Bill Shelor, a UCSB graduate who served as the assistant financial-aid director for his alma mater for 28 years, went second. Shelor, who now sits on the Design Review Board, noted his appointments to the city’s Planning Commission (by former mayor Margaret Connell and then by current Councilmember Jim Farr), to the Metropolitan Transit District board of directors (by Councilmember Roger Aceves), and to the community advisory council of the county’s Air Pollution Control District (by opponent Onnen). He said the city is doing an “amazing job” for its young age but that he has concerns about its “big-bang growth spurt” and the tax-sharing deal, which he said the county “needs to be weaned” from. Shelor also suggested less of a focus on hotel bed taxes, citing its reliance on a strong economy and its typically low-paying jobs.

Iraq war veteran and Ventura native Aaron Swaney noted his record of public service. While in the Army, he was a delegate to the city council of Tunis, Iraq, where he said he worked to help revitalize business districts and deal with water and sewer issues. Another UCSB graduate, he now works in human resources and coaches the Dos Pueblos High School wrestling team. While he said that the city’s biggest challenge could be the drought, he expressed particular concern about the RNA, renovating Old Town, and making a more bicyclist-friendly Goleta.

A single mom to three kids, Catriona Orosco works full-time as a project manager for Yardi Systems and said the council needs a “wide range of constituents” to represent the city. Orosco, who earned a master’s of business administration from Cal Poly, advocated for more affordable housing and opportunities for youth and said she wants Goleta to be a “destination” not just for Costco.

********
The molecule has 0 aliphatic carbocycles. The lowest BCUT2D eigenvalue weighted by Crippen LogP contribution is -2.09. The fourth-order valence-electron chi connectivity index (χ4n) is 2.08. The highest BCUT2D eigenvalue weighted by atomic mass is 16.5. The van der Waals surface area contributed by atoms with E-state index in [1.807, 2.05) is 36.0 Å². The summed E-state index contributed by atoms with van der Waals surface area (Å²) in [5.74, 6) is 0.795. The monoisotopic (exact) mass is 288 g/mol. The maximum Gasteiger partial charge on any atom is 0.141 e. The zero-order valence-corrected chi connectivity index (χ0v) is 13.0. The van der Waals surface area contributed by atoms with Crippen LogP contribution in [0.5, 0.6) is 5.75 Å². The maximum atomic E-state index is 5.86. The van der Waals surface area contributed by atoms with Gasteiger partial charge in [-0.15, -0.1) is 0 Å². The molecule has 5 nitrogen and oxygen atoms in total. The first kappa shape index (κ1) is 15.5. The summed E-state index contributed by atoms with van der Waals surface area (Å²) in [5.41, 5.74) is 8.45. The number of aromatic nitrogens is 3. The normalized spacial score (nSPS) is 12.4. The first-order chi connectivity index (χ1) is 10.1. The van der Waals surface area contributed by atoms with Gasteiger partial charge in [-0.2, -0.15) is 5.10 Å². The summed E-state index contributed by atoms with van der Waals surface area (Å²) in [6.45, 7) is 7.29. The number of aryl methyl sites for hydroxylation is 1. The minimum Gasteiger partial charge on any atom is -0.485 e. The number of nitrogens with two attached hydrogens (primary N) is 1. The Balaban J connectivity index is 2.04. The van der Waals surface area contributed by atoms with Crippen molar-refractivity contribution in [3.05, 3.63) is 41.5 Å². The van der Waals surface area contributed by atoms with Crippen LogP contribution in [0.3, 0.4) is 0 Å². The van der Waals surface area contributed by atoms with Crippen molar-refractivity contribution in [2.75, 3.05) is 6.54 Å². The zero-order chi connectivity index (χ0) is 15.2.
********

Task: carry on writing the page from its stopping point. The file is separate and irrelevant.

“This is a city that’s really happening,” said Julie Solomon, who has sat on the town’s planning commission since 2007 after Aceves appointed her. A Goleta resident for 21 years, Solomon said she does her homework and treats the city’s General Plan like her “bible.” She said it was “alarming” to see all of the construction going on but expressed interest in looking at alternative modes of transportation and working with businesses. Solomon also sits on the county’s Human Services Commission.

Carpinteria-born accountant and UCSB alumnus Tony Vallejo — who announced earlier this year that he is thinking of running for a council spot in November — made his pitch last. “I love the small-town feel of this community,” he said, calling it “safe and comfortable.” Vallejo, a former chair of the Goleta Valley Chamber of Commerce and treasurer for Aceves’s campaign for 2nd District Supervisor, said that “business does well if the community does well.” He said he supports refurbishing Old Town and ending the RNA and that he would have supported the recent proposal for a drive-through at the McDonald’s in the Camino Real Marketplace, which the council rejected.

Onnen sat on council from 2006 to 2010 and has been a planning commissioner since 2012. He has owned the Santa Barbara Airbus for 31 years. In his application, the UCSB graduate said his highest priorities if appointed would include axing the RNA and finding a new city manager to replace longtime leader Dan Singer, who left in May.